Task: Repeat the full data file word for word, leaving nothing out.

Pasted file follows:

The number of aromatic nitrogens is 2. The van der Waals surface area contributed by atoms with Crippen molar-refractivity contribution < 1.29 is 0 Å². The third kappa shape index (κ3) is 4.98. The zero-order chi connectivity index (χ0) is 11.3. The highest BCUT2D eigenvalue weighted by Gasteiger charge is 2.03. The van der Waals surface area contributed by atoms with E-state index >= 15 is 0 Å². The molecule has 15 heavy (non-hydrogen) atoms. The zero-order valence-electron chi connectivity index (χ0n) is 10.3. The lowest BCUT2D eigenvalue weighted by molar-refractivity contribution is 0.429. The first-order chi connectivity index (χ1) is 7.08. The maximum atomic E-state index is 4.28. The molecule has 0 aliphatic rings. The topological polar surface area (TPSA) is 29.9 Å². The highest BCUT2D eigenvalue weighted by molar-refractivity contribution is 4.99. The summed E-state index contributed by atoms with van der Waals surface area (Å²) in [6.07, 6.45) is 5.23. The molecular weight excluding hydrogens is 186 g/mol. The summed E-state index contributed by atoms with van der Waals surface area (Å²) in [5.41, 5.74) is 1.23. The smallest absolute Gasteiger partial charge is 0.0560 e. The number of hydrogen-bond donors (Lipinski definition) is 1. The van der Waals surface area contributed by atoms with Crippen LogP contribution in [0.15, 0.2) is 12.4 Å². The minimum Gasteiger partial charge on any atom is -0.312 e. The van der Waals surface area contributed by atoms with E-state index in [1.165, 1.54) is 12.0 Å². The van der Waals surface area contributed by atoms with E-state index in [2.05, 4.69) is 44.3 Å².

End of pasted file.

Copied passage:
The number of aromatic nitrogens is 2. The van der Waals surface area contributed by atoms with Crippen molar-refractivity contribution < 1.29 is 0 Å². The third kappa shape index (κ3) is 4.98. The zero-order chi connectivity index (χ0) is 11.3. The highest BCUT2D eigenvalue weighted by Gasteiger charge is 2.03. The van der Waals surface area contributed by atoms with E-state index >= 15 is 0 Å². The molecule has 15 heavy (non-hydrogen) atoms. The zero-order valence-electron chi connectivity index (χ0n) is 10.3. The lowest BCUT2D eigenvalue weighted by molar-refractivity contribution is 0.429. The first-order chi connectivity index (χ1) is 7.08. The maximum atomic E-state index is 4.28. The molecule has 0 aliphatic rings. The topological polar surface area (TPSA) is 29.9 Å². The highest BCUT2D eigenvalue weighted by molar-refractivity contribution is 4.99. The summed E-state index contributed by atoms with van der Waals surface area (Å²) in [6.07, 6.45) is 5.23. The molecular weight excluding hydrogens is 186 g/mol. The summed E-state index contributed by atoms with van der Waals surface area (Å²) in [5.41, 5.74) is 1.23. The smallest absolute Gasteiger partial charge is 0.0560 e. The number of hydrogen-bond donors (Lipinski definition) is 1. The van der Waals surface area contributed by atoms with Crippen LogP contribution in [0.15, 0.2) is 12.4 Å². The minimum Gasteiger partial charge on any atom is -0.312 e. The van der Waals surface area contributed by atoms with E-state index in [1.165, 1.54) is 12.0 Å². The van der Waals surface area contributed by atoms with E-state index in [2.05, 4.69) is 44.3 Å².